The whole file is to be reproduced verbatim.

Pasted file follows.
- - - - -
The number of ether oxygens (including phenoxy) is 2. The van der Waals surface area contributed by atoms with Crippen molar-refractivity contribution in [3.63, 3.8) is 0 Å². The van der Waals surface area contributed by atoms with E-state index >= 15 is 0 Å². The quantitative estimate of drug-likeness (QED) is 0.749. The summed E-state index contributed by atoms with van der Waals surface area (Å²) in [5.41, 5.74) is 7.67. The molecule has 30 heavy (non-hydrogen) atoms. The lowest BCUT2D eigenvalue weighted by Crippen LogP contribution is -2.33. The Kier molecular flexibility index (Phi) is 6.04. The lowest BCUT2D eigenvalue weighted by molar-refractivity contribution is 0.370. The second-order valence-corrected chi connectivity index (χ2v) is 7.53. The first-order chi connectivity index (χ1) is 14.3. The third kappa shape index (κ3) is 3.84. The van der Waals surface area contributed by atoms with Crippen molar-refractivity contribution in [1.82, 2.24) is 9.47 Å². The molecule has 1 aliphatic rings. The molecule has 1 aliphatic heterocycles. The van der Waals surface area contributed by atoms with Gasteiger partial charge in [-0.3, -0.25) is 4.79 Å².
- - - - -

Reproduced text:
The number of ether oxygens (including phenoxy) is 2. The van der Waals surface area contributed by atoms with Crippen molar-refractivity contribution in [3.63, 3.8) is 0 Å². The van der Waals surface area contributed by atoms with E-state index >= 15 is 0 Å². The quantitative estimate of drug-likeness (QED) is 0.749. The summed E-state index contributed by atoms with van der Waals surface area (Å²) in [5.41, 5.74) is 7.67. The molecule has 30 heavy (non-hydrogen) atoms. The lowest BCUT2D eigenvalue weighted by Crippen LogP contribution is -2.33. The Kier molecular flexibility index (Phi) is 6.04. The lowest BCUT2D eigenvalue weighted by molar-refractivity contribution is 0.370. The second-order valence-corrected chi connectivity index (χ2v) is 7.53. The first-order chi connectivity index (χ1) is 14.3. The third kappa shape index (κ3) is 3.84. The van der Waals surface area contributed by atoms with Crippen molar-refractivity contribution in [1.82, 2.24) is 9.47 Å². The molecule has 1 aliphatic rings. The molecule has 1 aliphatic heterocycles. The van der Waals surface area contributed by atoms with Gasteiger partial charge in [-0.3, -0.25) is 4.79 Å².